During the course of a divorce, more often than not, additional conflict other than the source of the divorce can arise. Emotional abuse, a common occurrence in divorce conflict, is defined as, “acts or omissions that have caused, or could cause, serious behavioral, cognitive and emotional disorders.” It is important to understand the mental and physical effects, and the signs that show emotional abuse is occurring, for the sake of both individuals and especially for the child, if one has resulted from the marriage.
The types of emotional abuse vary, depending on both the extremity of the divorce and the personalities of the parties involved. Typical signs of emotional abuse during divorce include:
- Lying to authoritative figures in ways that degrade the spouse as a method of self-defense, often specifying the exact faults that the abuser is guilty of
- Appearing agreeable outside of court in order to gain advantage in court. Abusive spouse will propose agreements and not hold their side of the bargain. Coincidentally, if the abused spouse does so, the abusive spouse will cite is as an example of disagreement between the two
- Resorting to bullying (verbal abuse, blaming other spouse for failure of marriage, threats to cut-off spouse from money/children/personal possessions, physical violence)[i]
In divorce cases involving the custody of a child, the signs of emotional abuse may include:
- Using the child as a personal pawn (conveying messages to other parent, explaining “the truth” in an attempt to have them side with the abusive parent)
- Over-indulging or avoiding discipline of the child in order to become the preferred parent
- Neglecting the child’s emotional & physical needs; refusing to take them to their activities in order to disappoint the other parent
- Interrogating the child about the other parent[ii]
It is important to recognize the signs of emotional abuse in divorce as soon as possible, regardless of whether there is a child included in the conflict or not. Emotional abuse can cause an extreme lack of self-confidence for the abused spouse, a constant and unrealistic feeling of guilt (that it is the abused spouse’s fault) and can even cause physical harm to your body. The amount of stress and frustration can lead to addictions, eating disorders, migraines, depression, anxiety, digestive disorders, skin rashes, chronic fatigue and many other chronic health conditions.[iii] Children impacted by abuse in divorce often exhibit:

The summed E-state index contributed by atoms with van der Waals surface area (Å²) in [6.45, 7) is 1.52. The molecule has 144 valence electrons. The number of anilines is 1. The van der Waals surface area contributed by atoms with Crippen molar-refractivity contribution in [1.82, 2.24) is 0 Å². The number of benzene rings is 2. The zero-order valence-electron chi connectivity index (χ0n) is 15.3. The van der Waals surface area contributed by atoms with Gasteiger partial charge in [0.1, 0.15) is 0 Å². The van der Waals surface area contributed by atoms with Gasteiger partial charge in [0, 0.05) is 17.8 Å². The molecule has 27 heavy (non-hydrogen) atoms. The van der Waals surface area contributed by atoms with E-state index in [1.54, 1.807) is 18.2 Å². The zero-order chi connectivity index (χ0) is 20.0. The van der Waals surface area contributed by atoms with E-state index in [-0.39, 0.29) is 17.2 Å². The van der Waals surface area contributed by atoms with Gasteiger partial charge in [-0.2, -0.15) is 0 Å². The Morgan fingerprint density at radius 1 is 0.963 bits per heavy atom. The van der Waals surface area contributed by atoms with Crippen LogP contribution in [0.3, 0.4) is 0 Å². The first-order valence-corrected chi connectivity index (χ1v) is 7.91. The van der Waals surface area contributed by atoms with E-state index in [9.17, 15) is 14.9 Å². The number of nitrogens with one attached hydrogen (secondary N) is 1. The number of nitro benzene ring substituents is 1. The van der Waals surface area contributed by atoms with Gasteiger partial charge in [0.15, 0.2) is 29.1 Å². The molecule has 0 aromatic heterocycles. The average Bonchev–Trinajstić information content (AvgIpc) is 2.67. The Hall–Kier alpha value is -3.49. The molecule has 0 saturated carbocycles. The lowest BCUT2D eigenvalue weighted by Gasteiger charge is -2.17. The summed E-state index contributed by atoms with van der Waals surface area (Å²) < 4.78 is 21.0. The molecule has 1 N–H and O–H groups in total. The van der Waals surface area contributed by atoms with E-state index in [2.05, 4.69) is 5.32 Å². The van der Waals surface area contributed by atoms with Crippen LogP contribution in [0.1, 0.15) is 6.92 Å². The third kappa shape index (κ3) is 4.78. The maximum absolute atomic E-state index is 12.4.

- Poor self esteem
- Increased anxiety
- Increased anger (turned outward as aggression; turned inward causing depression/withdrawal)
- Future relationship difficulties
- Drug and alcohol abuse, early sexual acting out[iv]
With all of that said, it is not only important to recognize the early signs of emotional abuse during divorce, but to act upon them. The abused spouse should seek therapy and a support network in order to learn to distance themselves from the abusive spouse emotionally and to learn how to better cope with the situation. In cases involving a child, both parents should try their hardest to separate their personal feelings from their child’s feelings. They should avoid any negativity regarding the divorce when around the child, refuse to use the child as a personal pawn, and instead help the child act positively towards the other parent. In extreme cases where such reconciliation is not possible, it is important for both parents to recognize the need for a parent coordinator to assist the family.
[i] Mayo Clinic Staff, . N.p.. Web. 14 Jun 2013. <http://www.mayoclinic.com/health/narcissistic-personality-disorder/DS00652/DSECTION=symptoms>.
[ii] Dadasovic, Branka. N.p.. Web. 14 Jun 2013. <http://www.sit.itgo.com/BEMOC.htm>.
[iii] Kay, Nancy. N.p., n. d. 14 Jun 2013. <http://movingforwardthroughdivorce.com/2013/01/5-signs-to-help-you-recognize-emotional-abuse/>.
[iv] Moyan, Susan, ed. N.p.. Web. 14 Jun 2013. <http://parentingcoordinationatlanta.com/uploads/What_isDivorce_Abuse_article__PDF.pdf>.